And let's go next to - this is Joe(ph). Joe is with us from Sacramento. You're on the air. Go ahead, Joe.

JOE: Hi. Yes. I wanted to talk about - I had an officemate of five years who took his life after we worked together doing suicide prevention. And we worked in a hospital setting, and so we had a whole group of psychiatrists and psychologists and therapists who really, you know, weren't able to anticipate that in him. He saw - you know, he knew what to keep to himself and so on and so forth.

And so, you know, I just wanted to get out the message that people who are around somebody who commits suicide, that even the most highly trained people can, you know, not see it coming necessarily and that, you know, feeling, you know, guilt feelings about that, while natural, you know, sometimes you just can't prevent it. And the other thing I want to add is that in the United States, 80 percent of all suicides are committed by men.

CONAN: Hmm. I wonder, Randy Raybon, I had not heard that statistic about how heavily male suicides are. But, yes, even those who man the hotlines themselves are not immune.

RAYBON: Indeed, indeed. I've had certainly colleagues that have had mental health issues and had to leave work. And I've had colleagues that have called me personally in the middle of the night, intoxicated and suicidal. It can be a rough business. You do need to make sure that you're seeking proper peer support if it becomes overwhelming. You need to be aware of compassion fatigue and take a break, do something else.

CONAN: Officer Martin, you talked about Monday morning quarterbacking. Sometimes that can turn to guilt too.

MARTIN: That's a great point that, you know, the caller just brought up. You know, in 2010, the San Francisco Police Department suffered the loss of three officers who committed suicide and/or I think at least one or two others that had attempted suicide. And that's a whole different dynamic unto itself because of all the problems involved, especially someone in crisis who has access to weapons. That really raises the stakes, you know, considerably higher.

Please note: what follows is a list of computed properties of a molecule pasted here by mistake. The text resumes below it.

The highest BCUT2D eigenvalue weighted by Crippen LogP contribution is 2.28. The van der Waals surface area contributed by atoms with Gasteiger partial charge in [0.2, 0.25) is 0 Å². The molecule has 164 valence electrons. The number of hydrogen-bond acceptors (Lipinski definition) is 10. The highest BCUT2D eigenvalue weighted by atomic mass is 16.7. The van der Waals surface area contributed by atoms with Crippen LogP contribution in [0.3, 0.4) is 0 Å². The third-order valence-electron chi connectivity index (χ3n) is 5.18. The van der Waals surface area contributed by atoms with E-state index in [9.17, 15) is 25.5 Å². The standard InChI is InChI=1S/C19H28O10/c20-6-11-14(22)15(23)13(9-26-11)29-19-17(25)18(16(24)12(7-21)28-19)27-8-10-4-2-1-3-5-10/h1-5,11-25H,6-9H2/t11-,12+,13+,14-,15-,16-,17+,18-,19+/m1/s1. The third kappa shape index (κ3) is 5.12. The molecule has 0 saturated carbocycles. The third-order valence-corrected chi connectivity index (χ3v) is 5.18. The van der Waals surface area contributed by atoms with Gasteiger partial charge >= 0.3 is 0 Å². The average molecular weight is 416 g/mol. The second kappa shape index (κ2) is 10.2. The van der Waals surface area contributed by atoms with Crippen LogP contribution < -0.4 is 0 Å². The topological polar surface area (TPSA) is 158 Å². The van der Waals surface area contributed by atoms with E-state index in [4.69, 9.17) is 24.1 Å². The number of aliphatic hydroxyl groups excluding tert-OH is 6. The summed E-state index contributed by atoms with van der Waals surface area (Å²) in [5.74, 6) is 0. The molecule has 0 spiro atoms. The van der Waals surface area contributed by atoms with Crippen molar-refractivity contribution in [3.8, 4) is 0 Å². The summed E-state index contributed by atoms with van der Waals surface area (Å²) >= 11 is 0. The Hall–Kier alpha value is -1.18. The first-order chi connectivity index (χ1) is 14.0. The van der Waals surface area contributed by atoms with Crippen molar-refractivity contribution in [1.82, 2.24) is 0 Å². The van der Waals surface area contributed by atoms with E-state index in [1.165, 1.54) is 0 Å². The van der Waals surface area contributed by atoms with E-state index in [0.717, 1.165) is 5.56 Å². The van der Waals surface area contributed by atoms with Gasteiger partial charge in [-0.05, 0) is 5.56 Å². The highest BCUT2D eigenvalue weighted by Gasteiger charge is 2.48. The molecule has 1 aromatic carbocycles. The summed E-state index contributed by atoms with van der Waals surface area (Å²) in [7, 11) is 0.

But in terms of Monday morning quarterbacking, I think that's a natural reaction. I think that's something that you do to just check yourself and to not to critique yourself or to make yourself feel bad, but just to question if there was something that could have been done differently or - and then sometimes you have absolutely no control.

The fact of the matter is if a person is going to commit suicide, they're going to do it, and quite often they're not going to seek help through a talk line or a counseling service or through, you know, first responders. But those who do call that are considering suicide, although they may be considering it, there's hope and there's a feeling that they don't necessarily want to, and they're reaching out to make contact for reassurances that what they're going through is difficult but it's not so extreme that it can't be worked through.

And sometimes people just need other perspectives and from people that they don't necessarily know. And that's why they - the hotlines for suicide prevention are so important throughout the country because sometimes it's easy to talk to somebody that you don't know as opposed to somebody who does, who knows your history, and it can make a situation a little bit more difficult.

CONAN: I wonder the other thing that Randy Raybon said, Officer Martin, don't be judgmental. I assume you try not to be judgmental too.

MARTIN: Absolutely not. Absolutely not.

CONAN: Joe, thanks very much for the phone call. Joe was on the line with us from Sacramento. Officer Kevin Martin joins us from KQAD, our member station in San Francisco. He's with the San Francisco Police Department's hostage crisis negotiation team. And our thanks as well to Randy Raybon, the clinical supervisor of the Access Helpline with the D.C. Department of Mental Health. Coming up - let's see. Coming up - there we go - Debora Spar, the president of Barnard College, argued that, in a recent piece, that women face a double whammy of impossible expectations and should stop trying to be perfect. She'll join us. Stay with us. I'm Neal Conan, TALK OF THE NATION, NPR News. Transcript provided by NPR, Copyright National Public Radio.